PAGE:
Quick Fire Q&A

I was recently asked to share some of my thoughts in a quick Q&A session with the owners of EXF, so here's what I had to say.

What are your favourite training techniques?

Anything with a good transfer of training effect. I'm not a coach that favours one training technique over another. I'm a coach that will use a variety of training techniques, if it works I use it, if it doesn't then I don't! It's about getting results so I'll use whichever technique is the most effective

What are the most common mistakes made in gym design and training?

1. Lack of floorspace - equipment is important but if you ask any coach what they would like more of they will all shout at the top of their voices 'space'. With the increased popularity of functional training space is probably the number one consideration when designing a gym.

2. Not considering usage and traffic flow - too much equipment is going to cause bottlenecks if all of your clients or athletes want to use the same piece of equipment.

3. Low Ceilings - you need to get a facility with as much ceiling height as possible, realistically you don't want your ceiling to be lower than 3.5m - the more the better.

4. Functionality - make sure the equipment that you purchase can perform an number of tasks. When kitting out our small facility we chose equipment that was portable and could perform a number of tasks. We chose carefully and now our clients can perform almost any exercise they want in a very small space.

What advice can you give about purchasing equipment for a functional performance training area?

Athletes have to be able to compete in a multidimensional environment. The equipment that you choose for your performance training has to work multi dimensionally. Your equipment also needs to be able to withstand the demands of performance training. Buy the best equipment that you can afford (it will be money well spent in the long run) and make sure that each piece of equipment that you purchase can perform several tasks.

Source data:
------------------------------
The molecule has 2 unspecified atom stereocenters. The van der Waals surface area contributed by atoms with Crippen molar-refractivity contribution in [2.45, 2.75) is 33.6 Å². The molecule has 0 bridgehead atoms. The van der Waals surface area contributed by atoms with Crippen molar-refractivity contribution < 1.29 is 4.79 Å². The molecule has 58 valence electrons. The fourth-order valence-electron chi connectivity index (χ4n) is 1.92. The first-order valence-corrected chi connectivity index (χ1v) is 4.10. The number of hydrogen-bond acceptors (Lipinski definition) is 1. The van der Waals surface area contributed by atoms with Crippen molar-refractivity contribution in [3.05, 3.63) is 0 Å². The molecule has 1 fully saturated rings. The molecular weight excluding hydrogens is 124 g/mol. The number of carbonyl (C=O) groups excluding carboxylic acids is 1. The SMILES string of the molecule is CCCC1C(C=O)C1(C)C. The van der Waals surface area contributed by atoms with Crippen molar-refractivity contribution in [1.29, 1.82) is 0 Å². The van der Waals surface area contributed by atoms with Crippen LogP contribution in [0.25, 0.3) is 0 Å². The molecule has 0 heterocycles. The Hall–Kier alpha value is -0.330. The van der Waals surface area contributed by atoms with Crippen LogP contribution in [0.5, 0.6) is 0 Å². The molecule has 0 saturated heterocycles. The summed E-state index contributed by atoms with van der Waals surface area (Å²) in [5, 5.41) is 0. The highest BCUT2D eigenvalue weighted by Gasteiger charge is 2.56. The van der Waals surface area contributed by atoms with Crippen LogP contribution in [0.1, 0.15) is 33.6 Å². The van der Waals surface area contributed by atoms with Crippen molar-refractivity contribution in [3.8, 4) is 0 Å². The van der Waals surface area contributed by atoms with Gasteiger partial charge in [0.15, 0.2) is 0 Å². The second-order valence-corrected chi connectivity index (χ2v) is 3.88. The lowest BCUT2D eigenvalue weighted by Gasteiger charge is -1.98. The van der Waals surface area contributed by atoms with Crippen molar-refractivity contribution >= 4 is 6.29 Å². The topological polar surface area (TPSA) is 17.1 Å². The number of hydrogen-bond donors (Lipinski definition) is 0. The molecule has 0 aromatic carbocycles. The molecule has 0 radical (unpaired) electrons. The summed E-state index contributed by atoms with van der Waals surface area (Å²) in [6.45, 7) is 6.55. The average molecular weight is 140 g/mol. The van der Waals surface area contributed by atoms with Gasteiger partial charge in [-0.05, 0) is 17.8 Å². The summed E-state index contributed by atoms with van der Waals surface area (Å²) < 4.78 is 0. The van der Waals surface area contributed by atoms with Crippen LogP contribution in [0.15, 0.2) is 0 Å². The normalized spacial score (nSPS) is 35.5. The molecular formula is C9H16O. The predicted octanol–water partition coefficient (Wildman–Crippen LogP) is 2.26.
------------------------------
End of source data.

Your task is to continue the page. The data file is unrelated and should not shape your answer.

What is the key to the success of your training?

We don't blindly follow the training principles of industry 'gurus'. We base our training on results, pure and simple. If a technique works we will use it, if it doesn't we won't. We keep our training simple and we make sure that we maintain a consistent approach to how we train our clients! That's not to say we don't make changes to our training methodology, we just make sure that the small changes are in line with our overall training paradigm.

What do you think is in the future for training?

I think that the industry is increasingly seeing the benefits of 'functional training' and more and more of the general population want to train like 'athletes'. Resistance machines are here to stay and will continue to take up floor space within the big gym chains but I think more and more health clubs and gyms will have dedicated 'performance areas' where clients can train dynamic athletic movements, whether it's for sport or simply a healthy lifestyle. Sports people 'get it'.....the general public are starting to wake up to the fact that if they want to get results they need to train differently. Sitting on a machine is not how we move around and function in day to day life.

How do you make sure your personal training clients reach their goals and keep coming back?

Fist of all we actually set training goals! Our clients don't simply turn up and make it up as they go along. We provide them with the 'road map' that will help them get from their starting point to their chosen destination. We make sure their goals are SMART and we keep them at the forefront of our minds during every training session.

What keeps them coming back?

Results! Whilst most gyms are focusing on gym memberships, fads and crazes we focus on producing results. Most of our clients come to us because they are fed up of training with little or no improvements. When they come to SMART Fitness they see the results and they stick around for more!

What is the most important lesson you have learned about training athletes?

Each athlete is an individual. If you are still writing sport specific or position specific programmes then you are selling your athletes short. You must treat your athletes as individuals......evaluate your athlete and then programme according to the information that you have gathered during the evaluation, and finally don't be afraid to change the programme - training should be a process not a prescription.

Where do you find new idea's?

I was recently presenting at a conference and one of the other presenters said

'Half of what we know is wrong - the problem is that we don't know which half!'

We need to keep on learning, we don't know it all and the minute that we think we do is when we should find another job. I'm looking for ideas all of the time and they come from the world of sport and fitness (coaches, athletes), internet, books, DVD's or seminars. I've also looked outside of sport and spent time with ballet dancers and performers from Cirque du Soliel (if you think your athletes train hard spend some time with people in the performing arts!). The most important thing is don't believe everything you read.....and don't only read everything you believe!

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